In Delaware Valley Home Evaluations, Inc. v. Housemaster of America, Inc., plaintiff franchisee brought a breach of contract and bad faith claim in the United States District Court for the Eastern District of Pennsylvania against franchisor. There were four separate franchise agreements in effect between plaintiff, and the franchisor. A lawsuit arose, alleging that the plaintiff’s home inspection failed to inform the homeowners’ that their property had private instead of public sewage. Notice of this suit was provided by plaintiff to the franchisor. The franchisor contacted its insurance carrier and engaged a law firm to defend the claim. However the lawyers withdrew because the franchise agreement with plaintiff for that county allegedly expired prior to this incident. Therefore plaintiff was not a franchisee of defendant at the time of the alleged injury. In response the homeowners’ filed an amended complaint voluntarily dismissing defendant from the suit.
Plaintiff claims that this letter from the law firm was deceptive. Plaintiff claims defendant breached the franchise agreements by making a false assertion that there was no franchise in effect, and also by failing to defend plaintiff in the lawsuit. In addition, plaintiff alleges that the law firm’s letter was an act of bad faith. Defendant argued for summary judgment because plaintiff had not shown a breach of contract and defendant is not an insurer with whom plaintiff has an insurance policy.
For the breach of contract claim, plaintiff failed to identify any clause of the franchise agreements prohibiting defendant’s actions. There is nothing in the franchise agreements prohibiting defendant from sending the letter, and its contents were true. Furthermore, no provision of the franchise agreements obligated defendant to either indemnify plaintiff or pay for its legal defense; and in fact the agreements stated the opposite. Defendants had no duty to defend because franchise agreements are not insurance policies. The court held that there was no breach of contract, and granted summary judgment on this matter.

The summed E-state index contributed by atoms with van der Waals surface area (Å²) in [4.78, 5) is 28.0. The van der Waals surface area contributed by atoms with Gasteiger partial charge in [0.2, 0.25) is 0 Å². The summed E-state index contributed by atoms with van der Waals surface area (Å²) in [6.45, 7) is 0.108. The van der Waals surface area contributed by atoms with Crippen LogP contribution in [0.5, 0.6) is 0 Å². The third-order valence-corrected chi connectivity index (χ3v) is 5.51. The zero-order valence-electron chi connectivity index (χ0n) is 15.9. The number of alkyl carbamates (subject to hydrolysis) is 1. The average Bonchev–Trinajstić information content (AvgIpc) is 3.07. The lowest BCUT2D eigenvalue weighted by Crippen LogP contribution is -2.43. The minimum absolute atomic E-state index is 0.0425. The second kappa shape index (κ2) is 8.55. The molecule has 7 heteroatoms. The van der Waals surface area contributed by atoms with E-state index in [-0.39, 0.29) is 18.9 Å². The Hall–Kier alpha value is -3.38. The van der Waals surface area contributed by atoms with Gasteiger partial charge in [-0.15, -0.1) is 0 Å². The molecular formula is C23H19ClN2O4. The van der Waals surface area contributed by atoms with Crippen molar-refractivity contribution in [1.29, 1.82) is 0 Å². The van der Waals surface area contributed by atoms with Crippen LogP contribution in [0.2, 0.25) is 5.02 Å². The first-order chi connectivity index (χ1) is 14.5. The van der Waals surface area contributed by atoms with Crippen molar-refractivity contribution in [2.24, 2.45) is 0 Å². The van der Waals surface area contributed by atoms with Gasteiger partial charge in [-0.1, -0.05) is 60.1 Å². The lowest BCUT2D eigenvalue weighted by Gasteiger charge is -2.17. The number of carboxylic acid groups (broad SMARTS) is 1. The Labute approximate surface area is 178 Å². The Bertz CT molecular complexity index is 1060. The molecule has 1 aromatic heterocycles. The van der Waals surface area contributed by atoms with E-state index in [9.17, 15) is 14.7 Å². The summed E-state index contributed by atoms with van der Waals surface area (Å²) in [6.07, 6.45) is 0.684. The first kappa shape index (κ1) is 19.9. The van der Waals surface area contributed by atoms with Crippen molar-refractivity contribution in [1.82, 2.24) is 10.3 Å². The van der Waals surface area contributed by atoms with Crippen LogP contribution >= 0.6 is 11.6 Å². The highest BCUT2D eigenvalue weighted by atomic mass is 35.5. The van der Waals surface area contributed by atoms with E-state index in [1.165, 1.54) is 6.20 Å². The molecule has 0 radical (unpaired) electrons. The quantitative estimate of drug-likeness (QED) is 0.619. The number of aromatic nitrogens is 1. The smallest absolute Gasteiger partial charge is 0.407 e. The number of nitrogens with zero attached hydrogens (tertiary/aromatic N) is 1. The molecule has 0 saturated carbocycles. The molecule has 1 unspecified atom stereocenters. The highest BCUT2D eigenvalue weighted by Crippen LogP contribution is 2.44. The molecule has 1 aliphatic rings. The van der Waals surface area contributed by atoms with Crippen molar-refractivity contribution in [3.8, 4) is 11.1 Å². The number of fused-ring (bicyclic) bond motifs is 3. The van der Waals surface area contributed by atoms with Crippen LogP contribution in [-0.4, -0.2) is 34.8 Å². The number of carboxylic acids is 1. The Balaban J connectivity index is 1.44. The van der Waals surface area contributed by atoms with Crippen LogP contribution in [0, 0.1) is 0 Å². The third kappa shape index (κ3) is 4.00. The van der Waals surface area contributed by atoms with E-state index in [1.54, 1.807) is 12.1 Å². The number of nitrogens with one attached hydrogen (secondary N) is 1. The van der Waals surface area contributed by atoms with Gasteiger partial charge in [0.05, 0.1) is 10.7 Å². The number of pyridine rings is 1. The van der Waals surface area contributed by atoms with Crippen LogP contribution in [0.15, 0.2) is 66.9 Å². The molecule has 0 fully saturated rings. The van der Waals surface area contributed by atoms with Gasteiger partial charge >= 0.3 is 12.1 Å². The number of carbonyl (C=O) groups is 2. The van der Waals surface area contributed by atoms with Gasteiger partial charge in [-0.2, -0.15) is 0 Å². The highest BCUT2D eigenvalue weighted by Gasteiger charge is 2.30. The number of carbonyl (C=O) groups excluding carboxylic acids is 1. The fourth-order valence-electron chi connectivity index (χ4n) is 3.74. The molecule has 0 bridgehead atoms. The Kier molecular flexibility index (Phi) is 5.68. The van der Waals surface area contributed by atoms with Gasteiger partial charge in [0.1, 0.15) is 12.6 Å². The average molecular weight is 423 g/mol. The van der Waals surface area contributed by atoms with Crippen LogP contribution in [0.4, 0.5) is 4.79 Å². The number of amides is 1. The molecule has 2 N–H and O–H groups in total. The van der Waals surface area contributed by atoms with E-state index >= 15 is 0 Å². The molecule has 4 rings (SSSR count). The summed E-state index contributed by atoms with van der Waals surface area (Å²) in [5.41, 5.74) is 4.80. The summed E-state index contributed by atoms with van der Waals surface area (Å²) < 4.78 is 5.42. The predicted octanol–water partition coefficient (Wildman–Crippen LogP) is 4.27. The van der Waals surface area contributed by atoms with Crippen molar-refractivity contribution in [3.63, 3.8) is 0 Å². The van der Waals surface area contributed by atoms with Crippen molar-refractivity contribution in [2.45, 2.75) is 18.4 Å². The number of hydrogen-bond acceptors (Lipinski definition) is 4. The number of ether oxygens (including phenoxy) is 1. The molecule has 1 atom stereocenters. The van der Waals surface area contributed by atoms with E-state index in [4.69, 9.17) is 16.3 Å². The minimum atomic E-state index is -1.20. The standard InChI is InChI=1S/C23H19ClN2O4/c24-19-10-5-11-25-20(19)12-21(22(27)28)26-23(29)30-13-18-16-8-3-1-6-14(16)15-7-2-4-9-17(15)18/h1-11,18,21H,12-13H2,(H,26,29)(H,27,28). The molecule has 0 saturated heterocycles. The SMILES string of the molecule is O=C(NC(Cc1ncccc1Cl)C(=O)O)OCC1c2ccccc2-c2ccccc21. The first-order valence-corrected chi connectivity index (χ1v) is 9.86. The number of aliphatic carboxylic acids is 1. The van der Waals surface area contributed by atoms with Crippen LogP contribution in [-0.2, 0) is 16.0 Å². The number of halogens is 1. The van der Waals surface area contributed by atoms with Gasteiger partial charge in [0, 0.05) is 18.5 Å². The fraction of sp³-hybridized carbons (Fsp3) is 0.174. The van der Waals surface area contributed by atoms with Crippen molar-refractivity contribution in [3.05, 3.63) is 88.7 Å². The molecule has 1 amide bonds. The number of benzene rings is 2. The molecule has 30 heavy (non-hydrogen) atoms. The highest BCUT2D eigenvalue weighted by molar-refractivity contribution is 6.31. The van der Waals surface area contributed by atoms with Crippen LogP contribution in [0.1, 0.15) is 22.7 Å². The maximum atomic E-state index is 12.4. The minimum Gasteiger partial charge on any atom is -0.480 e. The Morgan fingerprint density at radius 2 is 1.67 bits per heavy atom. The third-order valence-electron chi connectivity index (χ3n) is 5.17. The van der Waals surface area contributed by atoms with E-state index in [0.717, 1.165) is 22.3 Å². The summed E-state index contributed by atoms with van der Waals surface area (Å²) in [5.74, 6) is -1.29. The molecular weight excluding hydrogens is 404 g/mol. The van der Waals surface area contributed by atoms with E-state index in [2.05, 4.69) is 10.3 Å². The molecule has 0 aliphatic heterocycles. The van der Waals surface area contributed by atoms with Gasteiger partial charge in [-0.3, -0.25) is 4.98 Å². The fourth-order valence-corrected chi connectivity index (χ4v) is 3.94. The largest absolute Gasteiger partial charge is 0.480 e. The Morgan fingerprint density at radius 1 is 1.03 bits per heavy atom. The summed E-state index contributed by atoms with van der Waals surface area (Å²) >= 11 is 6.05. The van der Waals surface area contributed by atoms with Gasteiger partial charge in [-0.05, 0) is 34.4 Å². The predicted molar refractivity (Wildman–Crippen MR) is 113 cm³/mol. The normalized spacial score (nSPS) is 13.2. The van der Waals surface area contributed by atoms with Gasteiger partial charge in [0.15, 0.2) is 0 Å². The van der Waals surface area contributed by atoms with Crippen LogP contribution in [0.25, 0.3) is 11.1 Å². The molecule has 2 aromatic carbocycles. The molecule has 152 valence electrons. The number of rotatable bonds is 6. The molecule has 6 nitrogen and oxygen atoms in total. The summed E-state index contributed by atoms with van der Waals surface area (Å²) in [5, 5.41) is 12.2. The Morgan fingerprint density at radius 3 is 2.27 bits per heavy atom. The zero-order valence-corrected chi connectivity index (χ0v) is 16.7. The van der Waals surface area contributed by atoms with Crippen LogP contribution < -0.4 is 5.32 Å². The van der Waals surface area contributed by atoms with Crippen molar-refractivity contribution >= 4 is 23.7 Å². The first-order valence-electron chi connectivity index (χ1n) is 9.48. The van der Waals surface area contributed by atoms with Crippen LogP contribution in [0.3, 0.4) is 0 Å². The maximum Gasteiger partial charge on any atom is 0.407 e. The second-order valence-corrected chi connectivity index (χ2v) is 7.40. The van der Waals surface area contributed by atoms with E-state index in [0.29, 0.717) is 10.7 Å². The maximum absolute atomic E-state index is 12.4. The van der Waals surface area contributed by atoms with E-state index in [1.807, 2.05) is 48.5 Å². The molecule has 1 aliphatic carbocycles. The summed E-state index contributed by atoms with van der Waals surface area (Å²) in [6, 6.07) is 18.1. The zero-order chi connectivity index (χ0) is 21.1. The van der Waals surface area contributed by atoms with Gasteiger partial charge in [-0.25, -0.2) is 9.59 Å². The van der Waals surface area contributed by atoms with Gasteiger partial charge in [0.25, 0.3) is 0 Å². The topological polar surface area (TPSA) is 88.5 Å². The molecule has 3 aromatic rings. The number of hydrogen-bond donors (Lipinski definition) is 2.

For the bad faith claim, the franchisor argued that it cannot be liable for bad faith because it is neither an insurance company, nor has it ever issued a policy of insurance to plaintiff. Plaintiff failed to produce any evidence to the contrary; and franchise agreements are not insurance policies. The franchise agreements themselves contain no provision requiring the franchisor to assume the risk of liability, and they require franchisees to obtain and maintain liability insurance. Therefore, since the franchisor is not an insurer, and the franchise agreements are not insurance policies, the court granted the motion for summary judgment.
Date of Decision: June 4, 2008